There has been a steep drop in home prices around the country. Many homeowners are struggling with the drop in the value of their homes. To make matters worse, many families are experiencing pay cuts or job losses.
If you can't afford your mortgage, the best time to plan your strategy is when you realize you are going to miss the first payment. This allows for options to negotiate with the lender.
In addition, homes are difficult to sell because the home's value is less than what's currently owed on the mortgage. Be proactive, don't hide or feel ashamed.
A few options to consider are:
The first and the most appealing is a loan modification. This is when you negotiate with your lender and they agree to lower your payments to a level that is more affordable. A governing factor of a lender entertaining a loan modification agreement is your ability to prove financial hardship.
It is vital that you understand that if your lender grants a loan modification it is less likely this will lower you principal, but more likely that your interest rate will be reduced and therefore, your payment will be lower.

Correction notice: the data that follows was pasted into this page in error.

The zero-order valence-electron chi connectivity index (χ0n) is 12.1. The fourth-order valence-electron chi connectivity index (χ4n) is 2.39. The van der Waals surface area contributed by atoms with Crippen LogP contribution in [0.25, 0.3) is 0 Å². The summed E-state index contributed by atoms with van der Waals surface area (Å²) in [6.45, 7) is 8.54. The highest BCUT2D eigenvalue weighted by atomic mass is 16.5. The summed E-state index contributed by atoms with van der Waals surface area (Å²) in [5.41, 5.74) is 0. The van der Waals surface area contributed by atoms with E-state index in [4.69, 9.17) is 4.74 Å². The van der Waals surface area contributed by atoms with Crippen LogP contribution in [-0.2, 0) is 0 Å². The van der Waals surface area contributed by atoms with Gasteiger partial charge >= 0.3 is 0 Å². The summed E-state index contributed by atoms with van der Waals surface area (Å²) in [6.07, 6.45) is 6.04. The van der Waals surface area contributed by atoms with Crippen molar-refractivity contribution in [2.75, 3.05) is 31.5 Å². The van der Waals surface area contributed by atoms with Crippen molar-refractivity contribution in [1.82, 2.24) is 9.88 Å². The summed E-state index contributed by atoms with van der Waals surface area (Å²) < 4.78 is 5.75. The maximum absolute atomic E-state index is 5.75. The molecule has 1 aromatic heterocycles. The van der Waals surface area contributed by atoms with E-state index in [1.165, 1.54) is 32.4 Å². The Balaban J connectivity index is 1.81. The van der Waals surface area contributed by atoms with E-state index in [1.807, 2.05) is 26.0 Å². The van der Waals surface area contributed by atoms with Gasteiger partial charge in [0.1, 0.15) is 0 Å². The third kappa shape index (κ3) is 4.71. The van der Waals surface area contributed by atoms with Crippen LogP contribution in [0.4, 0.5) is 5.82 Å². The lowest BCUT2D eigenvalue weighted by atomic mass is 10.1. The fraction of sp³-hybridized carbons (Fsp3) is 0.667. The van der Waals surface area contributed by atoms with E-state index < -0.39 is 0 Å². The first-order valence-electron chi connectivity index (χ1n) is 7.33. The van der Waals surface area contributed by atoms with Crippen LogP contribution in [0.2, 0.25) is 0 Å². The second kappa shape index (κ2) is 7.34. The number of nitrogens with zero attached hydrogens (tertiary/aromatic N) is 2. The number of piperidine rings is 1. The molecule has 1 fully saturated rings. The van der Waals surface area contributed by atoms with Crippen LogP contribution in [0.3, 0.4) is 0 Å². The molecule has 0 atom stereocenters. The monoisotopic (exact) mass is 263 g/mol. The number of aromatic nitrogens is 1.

You should negotiate a permanent modification if at all possible and get any details in writing. There are temporary modifications, however, before you agree to a temporary modification be aware that there can be a balloon payment if you are subsequently not approved for a permanent modification. At this point, research is imperative on your part prior to any decision making. Also, make sure you get everything in writing.
The second option to consider is a short sale. A short sale means that the lender lets you sell your house for less than the balance of the mortgage owed. In this instance, the lender does not require that you pay the difference.
The reason a lender grants approval for a short sale is they are likely to get a higher price than if they sold it through foreclosure. Again, you must prove financial hardship to qualify. Also, note that the lender is the accepting party with regards to the offer from the buyer and has a right to reject any offer they deem too low.
The third and final option is foreclosure. This should be your very last resort. The bank takes back the ownership of your home and sells the property.
It is important to note that your credit rating will be affected in any of the above decisions. Also, note that when you go to rent a place, there will likely be a higher security deposit required, so plan accordingly. You must thoroughly understand all the above options. Speaking to a legal professional that specializes in Real Estate options is recommended.
Read more great advice from Diva Toolbox Contributor, Nisha Jackson on her website at http://financiallybrilliantwomen.com/